London: What risks are involved in freezing, thawing, and utilizing the eggs?

Jeffrey_Goldberg_MD: The only risk to the woman is overstimulating her ovaries with the fertility drugs during the egg collection cycle. In that case, the ovaries develop multiple cysts that may cause discomfort until they completely resolve on their own in a few days. Very rarely, it can be severe enough to require hospitalization. The only obstetrical risk is for multiple pregnancy, if more than one fertilized egg is transferred to the uterus.

London: What happens to a woman's unused eggs?

Jeffrey_Goldberg_MD: They may be donated to another woman, donated for research or discarded.


Cryopreservation Costs

London: What are the costs associated with freezing eggs—both current and long term?

Jeffrey_Goldberg_MD: The cost to collect the eggs (including anesthesia), freeze them and store them for one year is $6600. Cleveland Clinic employees and women undergoing cancer treatment get a 50 percent discount. In addition, the medications required to stimulate multiple eggs to mature is approximately $2800 per cycle. The annual storage fee beyond the first year is $400. The cost to thaw and fertilize the eggs, and then culture and transfer the embryos (and freeze extra embryos) is approximately $3700.

London: Will insurance pay for any or all of the costs?

Jeffrey_Goldberg_MD: Insurance will typically pay for the ultrasounds and laboratory work for monitoring the cycles, since they are diagnostic tests. However, they usually don’t cover anything else except the medications depending on the policy.

atgb007: What is the cost for Cleveland Clinic employees?

Jeffrey_Goldberg_MD: Cleveland Clinic employees get a 50 percent discount.


Closing

Moderator: I am sorry to say that our time is now over. Thank you, Dr. Goldberg, for taking the time to answer our questions today about infertility and egg freezing for future use.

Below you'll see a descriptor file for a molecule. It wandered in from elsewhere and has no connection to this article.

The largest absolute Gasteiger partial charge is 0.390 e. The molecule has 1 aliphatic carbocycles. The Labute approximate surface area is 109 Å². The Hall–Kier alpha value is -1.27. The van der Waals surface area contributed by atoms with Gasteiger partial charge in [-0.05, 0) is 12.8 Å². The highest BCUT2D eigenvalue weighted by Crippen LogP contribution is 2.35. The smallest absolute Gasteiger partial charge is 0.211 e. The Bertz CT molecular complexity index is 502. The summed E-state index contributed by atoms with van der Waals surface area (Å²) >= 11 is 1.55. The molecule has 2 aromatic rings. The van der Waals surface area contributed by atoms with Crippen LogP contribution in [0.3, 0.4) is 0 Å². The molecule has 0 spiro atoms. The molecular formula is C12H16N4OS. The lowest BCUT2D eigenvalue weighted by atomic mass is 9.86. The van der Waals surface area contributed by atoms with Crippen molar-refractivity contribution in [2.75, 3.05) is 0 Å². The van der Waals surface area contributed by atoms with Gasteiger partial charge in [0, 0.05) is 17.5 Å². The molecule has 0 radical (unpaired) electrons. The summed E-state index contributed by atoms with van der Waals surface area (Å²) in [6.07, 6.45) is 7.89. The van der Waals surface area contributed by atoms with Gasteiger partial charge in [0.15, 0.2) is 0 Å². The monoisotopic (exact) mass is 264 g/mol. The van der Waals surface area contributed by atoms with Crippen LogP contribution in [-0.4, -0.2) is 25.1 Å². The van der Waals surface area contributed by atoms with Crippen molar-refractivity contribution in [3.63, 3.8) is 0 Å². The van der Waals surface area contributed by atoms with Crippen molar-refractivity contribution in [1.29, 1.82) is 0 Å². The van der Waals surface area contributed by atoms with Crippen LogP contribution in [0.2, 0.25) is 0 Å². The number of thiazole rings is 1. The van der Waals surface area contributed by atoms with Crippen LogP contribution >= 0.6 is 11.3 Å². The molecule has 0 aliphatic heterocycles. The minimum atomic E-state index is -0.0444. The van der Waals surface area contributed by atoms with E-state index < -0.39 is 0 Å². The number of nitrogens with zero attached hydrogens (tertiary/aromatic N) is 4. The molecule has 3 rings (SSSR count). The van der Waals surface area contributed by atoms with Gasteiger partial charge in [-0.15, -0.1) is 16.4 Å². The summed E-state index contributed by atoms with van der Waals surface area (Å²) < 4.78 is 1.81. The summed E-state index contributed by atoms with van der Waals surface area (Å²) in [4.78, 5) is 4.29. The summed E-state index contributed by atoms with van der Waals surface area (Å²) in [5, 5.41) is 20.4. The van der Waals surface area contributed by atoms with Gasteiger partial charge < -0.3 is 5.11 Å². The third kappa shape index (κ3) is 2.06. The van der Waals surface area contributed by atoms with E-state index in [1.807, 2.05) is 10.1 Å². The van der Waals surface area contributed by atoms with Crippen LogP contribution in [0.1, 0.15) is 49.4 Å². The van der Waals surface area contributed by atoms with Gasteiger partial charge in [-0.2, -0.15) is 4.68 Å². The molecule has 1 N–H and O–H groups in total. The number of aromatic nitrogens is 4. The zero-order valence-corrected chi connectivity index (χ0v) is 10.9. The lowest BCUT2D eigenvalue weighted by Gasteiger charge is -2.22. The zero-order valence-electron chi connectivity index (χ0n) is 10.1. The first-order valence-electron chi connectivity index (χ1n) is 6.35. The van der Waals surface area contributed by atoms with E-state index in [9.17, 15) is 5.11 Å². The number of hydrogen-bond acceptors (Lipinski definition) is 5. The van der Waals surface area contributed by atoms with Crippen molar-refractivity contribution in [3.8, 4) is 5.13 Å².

Jeffrey_Goldberg_MD: Thank you for your participation in today’s webchat on egg freezing. I appreciate all of your questions, and it was a pleasure chatting with all of you.


For Appointments

To make an appointment with Dr. Goldberg or any of the specialists in the Fertility Center at Cleveland Clinic, please call 216.444.6601. You can also visit us online at clevelandclinic.org/obgyn.

If you would like to set up a consultation with a Cleveland Clinic Fertility specialist, please call 216.839.3150 (for women’s services) or 216.444.5600 (for men’s services). You can request an appointment online.


For More Information

On Cryopreservation and Fertility

Cleveland Clinic fertility specialists offer several options to preserving fertility.

On Cleveland Clinic

Cleveland Clinic fertility experts provide the full range of state-of-the-art services for fertility preservation as well as the diagnosis and treatment of infertility, including in vitro fertilization. Patients are seen in a caring environment, where the major emphasis is not only technological excellence, but also accessibility, personal attention and emotional support. We have locations throughout Northeast Ohio for your convenience.

Cleveland Clinic's gynecology program is ranked third in the nation by U.S.News & World Report and is the top ranked in Ohio.

On Your Health

MyChart®: Your Personal Health Connection, is a secure, online health management tool that connects Cleveland Clinic patients with their personalized health information. All you need is access to a computer. For more information about MyChart®, call toll-free at 866.915.3383 or send an email to: mychartsupport@ccf.org.

A remote second opinion may also be requested from Cleveland Clinic through the secure Cleveland Clinic MyConsult® website. To request a remote second opinion, visit eclevelandclinic.org/myConsult.


Contact Information

If you need more information, click here to contact us, chat online or call the Center for Consumer Health Information at 216.444.3771 or toll-free at 800.223.2272 ext. 43771 to speak with a Health Educator. We would be happy to help you. Let us know if you want us to let you know about future web chat events!

Some participants have asked about upcoming web chat topics. If you would like to suggest topics, please use our contact link clevelandclinic.org/webcontact.

This information is provided by Cleveland Clinic as a convenience service only and is not intended to replace the medical advice of your doctor or health care provider. Please consult your health care provider for advice about a specific medical condition. Please remember that this information, in the absence of a visit with a health care professional, must be considered as an educational service only and is not designed to replace a physician's independent judgment about the appropriateness or risks of a procedure for a given patient. The views and opinions expressed by an individual in this forum are not necessarily the views of the Cleveland Clinic institution or other Cleveland Clinic physicians. ©Copyright 1995-2013. The Cleveland Clinic Foundation. All rights reserved.

Reviewed: 09/13